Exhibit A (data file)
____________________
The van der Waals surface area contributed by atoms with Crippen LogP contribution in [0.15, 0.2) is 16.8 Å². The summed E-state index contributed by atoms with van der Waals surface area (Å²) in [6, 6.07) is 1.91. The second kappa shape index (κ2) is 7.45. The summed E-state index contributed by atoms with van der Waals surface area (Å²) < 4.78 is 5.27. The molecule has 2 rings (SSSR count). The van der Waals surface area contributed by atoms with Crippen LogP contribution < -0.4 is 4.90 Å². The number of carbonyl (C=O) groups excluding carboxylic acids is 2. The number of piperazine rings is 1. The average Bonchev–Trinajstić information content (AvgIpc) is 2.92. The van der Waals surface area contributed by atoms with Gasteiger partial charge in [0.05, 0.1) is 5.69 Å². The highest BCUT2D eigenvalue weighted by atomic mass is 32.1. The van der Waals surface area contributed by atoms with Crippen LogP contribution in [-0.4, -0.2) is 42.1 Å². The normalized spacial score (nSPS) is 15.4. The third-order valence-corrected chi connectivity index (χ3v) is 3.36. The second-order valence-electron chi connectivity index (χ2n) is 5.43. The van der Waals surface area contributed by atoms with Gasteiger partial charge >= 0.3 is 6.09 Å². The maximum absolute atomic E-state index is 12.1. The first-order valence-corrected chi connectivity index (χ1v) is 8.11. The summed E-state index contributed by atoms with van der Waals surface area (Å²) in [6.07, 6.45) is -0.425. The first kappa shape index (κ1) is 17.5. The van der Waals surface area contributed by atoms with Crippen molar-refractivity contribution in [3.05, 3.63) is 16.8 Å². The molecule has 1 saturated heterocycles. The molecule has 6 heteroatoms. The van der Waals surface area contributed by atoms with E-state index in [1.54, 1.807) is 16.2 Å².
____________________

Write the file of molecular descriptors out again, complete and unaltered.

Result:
The van der Waals surface area contributed by atoms with Crippen LogP contribution in [0.15, 0.2) is 16.8 Å². The summed E-state index contributed by atoms with van der Waals surface area (Å²) in [6, 6.07) is 1.91. The second kappa shape index (κ2) is 7.45. The summed E-state index contributed by atoms with van der Waals surface area (Å²) < 4.78 is 5.27. The molecule has 2 rings (SSSR count). The van der Waals surface area contributed by atoms with Crippen LogP contribution < -0.4 is 4.90 Å². The number of carbonyl (C=O) groups excluding carboxylic acids is 2. The number of piperazine rings is 1. The average Bonchev–Trinajstić information content (AvgIpc) is 2.92. The van der Waals surface area contributed by atoms with Gasteiger partial charge in [0.05, 0.1) is 5.69 Å². The highest BCUT2D eigenvalue weighted by atomic mass is 32.1. The van der Waals surface area contributed by atoms with Crippen LogP contribution in [-0.4, -0.2) is 42.1 Å². The normalized spacial score (nSPS) is 15.4. The third-order valence-corrected chi connectivity index (χ3v) is 3.36. The second-order valence-electron chi connectivity index (χ2n) is 5.43. The van der Waals surface area contributed by atoms with Gasteiger partial charge >= 0.3 is 6.09 Å². The maximum absolute atomic E-state index is 12.1. The first-order valence-corrected chi connectivity index (χ1v) is 8.11. The summed E-state index contributed by atoms with van der Waals surface area (Å²) in [6.07, 6.45) is -0.425. The first kappa shape index (κ1) is 17.5. The van der Waals surface area contributed by atoms with Crippen molar-refractivity contribution in [3.05, 3.63) is 16.8 Å². The molecule has 1 saturated heterocycles. The molecule has 6 heteroatoms. The van der Waals surface area contributed by atoms with E-state index in [1.54, 1.807) is 16.2 Å².